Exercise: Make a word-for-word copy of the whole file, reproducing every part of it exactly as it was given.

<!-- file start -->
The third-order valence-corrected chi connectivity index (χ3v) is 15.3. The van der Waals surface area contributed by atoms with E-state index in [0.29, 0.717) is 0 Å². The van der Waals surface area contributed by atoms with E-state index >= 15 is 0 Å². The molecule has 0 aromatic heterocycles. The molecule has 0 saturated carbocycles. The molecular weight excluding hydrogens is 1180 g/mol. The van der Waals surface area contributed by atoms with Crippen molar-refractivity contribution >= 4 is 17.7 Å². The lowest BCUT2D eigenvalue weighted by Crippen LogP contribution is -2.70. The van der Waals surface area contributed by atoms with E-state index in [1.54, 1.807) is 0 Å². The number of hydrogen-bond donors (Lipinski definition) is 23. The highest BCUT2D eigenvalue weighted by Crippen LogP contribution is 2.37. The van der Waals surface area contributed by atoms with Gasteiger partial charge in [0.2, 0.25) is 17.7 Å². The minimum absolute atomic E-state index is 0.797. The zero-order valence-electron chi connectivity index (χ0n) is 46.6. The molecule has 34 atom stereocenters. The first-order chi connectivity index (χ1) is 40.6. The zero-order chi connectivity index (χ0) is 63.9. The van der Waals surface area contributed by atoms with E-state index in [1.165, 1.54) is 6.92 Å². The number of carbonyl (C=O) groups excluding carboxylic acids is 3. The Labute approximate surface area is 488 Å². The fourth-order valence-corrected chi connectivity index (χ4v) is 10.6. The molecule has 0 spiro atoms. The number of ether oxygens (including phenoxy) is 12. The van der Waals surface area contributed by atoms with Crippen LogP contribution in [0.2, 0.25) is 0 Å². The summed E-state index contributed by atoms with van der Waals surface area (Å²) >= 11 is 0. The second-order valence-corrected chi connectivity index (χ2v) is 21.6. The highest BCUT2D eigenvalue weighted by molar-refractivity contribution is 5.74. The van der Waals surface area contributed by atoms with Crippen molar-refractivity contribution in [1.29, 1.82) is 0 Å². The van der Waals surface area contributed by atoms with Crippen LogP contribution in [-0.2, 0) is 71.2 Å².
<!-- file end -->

The third-order valence-corrected chi connectivity index (χ3v) is 15.3. The van der Waals surface area contributed by atoms with E-state index in [0.29, 0.717) is 0 Å². The van der Waals surface area contributed by atoms with E-state index >= 15 is 0 Å². The molecule has 0 aromatic heterocycles. The molecule has 0 saturated carbocycles. The molecular weight excluding hydrogens is 1180 g/mol. The van der Waals surface area contributed by atoms with Crippen molar-refractivity contribution >= 4 is 17.7 Å². The lowest BCUT2D eigenvalue weighted by Crippen LogP contribution is -2.70. The van der Waals surface area contributed by atoms with E-state index in [1.54, 1.807) is 0 Å². The number of hydrogen-bond donors (Lipinski definition) is 23. The highest BCUT2D eigenvalue weighted by Crippen LogP contribution is 2.37. The van der Waals surface area contributed by atoms with Gasteiger partial charge in [0.2, 0.25) is 17.7 Å². The minimum absolute atomic E-state index is 0.797. The zero-order valence-electron chi connectivity index (χ0n) is 46.6. The molecule has 34 atom stereocenters. The first-order chi connectivity index (χ1) is 40.6. The zero-order chi connectivity index (χ0) is 63.9. The van der Waals surface area contributed by atoms with E-state index in [1.165, 1.54) is 6.92 Å². The number of carbonyl (C=O) groups excluding carboxylic acids is 3. The Labute approximate surface area is 488 Å². The fourth-order valence-corrected chi connectivity index (χ4v) is 10.6. The molecule has 0 spiro atoms. The number of ether oxygens (including phenoxy) is 12. The van der Waals surface area contributed by atoms with Crippen LogP contribution in [0.2, 0.25) is 0 Å². The summed E-state index contributed by atoms with van der Waals surface area (Å²) >= 11 is 0. The second-order valence-corrected chi connectivity index (χ2v) is 21.6. The highest BCUT2D eigenvalue weighted by molar-refractivity contribution is 5.74. The van der Waals surface area contributed by atoms with Crippen molar-refractivity contribution in [1.29, 1.82) is 0 Å². The van der Waals surface area contributed by atoms with Crippen LogP contribution in [-0.2, 0) is 71.2 Å².